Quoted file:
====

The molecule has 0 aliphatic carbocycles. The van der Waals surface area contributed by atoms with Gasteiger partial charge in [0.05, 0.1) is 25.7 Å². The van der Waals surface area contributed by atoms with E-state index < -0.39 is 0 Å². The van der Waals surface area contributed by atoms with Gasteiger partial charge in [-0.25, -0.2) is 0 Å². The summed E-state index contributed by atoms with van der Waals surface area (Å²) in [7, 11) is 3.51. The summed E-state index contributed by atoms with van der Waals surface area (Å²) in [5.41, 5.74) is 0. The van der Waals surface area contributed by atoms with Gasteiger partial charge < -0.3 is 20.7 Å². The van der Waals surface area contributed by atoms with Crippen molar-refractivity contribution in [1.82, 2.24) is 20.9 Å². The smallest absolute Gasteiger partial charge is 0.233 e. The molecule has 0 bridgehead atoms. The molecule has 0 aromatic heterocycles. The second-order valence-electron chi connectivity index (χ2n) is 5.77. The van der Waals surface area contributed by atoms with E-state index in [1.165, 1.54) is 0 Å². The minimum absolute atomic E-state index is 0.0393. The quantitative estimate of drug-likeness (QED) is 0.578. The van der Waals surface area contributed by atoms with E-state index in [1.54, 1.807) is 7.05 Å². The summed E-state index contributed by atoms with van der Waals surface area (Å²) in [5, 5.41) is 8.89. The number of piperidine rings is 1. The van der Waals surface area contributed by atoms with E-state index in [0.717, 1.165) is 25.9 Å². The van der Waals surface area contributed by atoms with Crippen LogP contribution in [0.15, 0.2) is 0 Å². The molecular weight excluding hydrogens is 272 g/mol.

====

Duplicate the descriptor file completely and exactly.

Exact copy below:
The molecule has 0 aliphatic carbocycles. The van der Waals surface area contributed by atoms with Gasteiger partial charge in [0.05, 0.1) is 25.7 Å². The van der Waals surface area contributed by atoms with E-state index < -0.39 is 0 Å². The van der Waals surface area contributed by atoms with Gasteiger partial charge in [-0.25, -0.2) is 0 Å². The summed E-state index contributed by atoms with van der Waals surface area (Å²) in [7, 11) is 3.51. The summed E-state index contributed by atoms with van der Waals surface area (Å²) in [5.41, 5.74) is 0. The van der Waals surface area contributed by atoms with Gasteiger partial charge < -0.3 is 20.7 Å². The van der Waals surface area contributed by atoms with Crippen molar-refractivity contribution in [1.82, 2.24) is 20.9 Å². The smallest absolute Gasteiger partial charge is 0.233 e. The molecule has 0 bridgehead atoms. The molecule has 0 aromatic heterocycles. The second-order valence-electron chi connectivity index (χ2n) is 5.77. The van der Waals surface area contributed by atoms with E-state index in [1.165, 1.54) is 0 Å². The minimum absolute atomic E-state index is 0.0393. The quantitative estimate of drug-likeness (QED) is 0.578. The van der Waals surface area contributed by atoms with E-state index in [1.54, 1.807) is 7.05 Å². The summed E-state index contributed by atoms with van der Waals surface area (Å²) in [5, 5.41) is 8.89. The number of piperidine rings is 1. The van der Waals surface area contributed by atoms with E-state index in [0.717, 1.165) is 25.9 Å². The van der Waals surface area contributed by atoms with Crippen LogP contribution in [0.15, 0.2) is 0 Å². The molecular weight excluding hydrogens is 272 g/mol.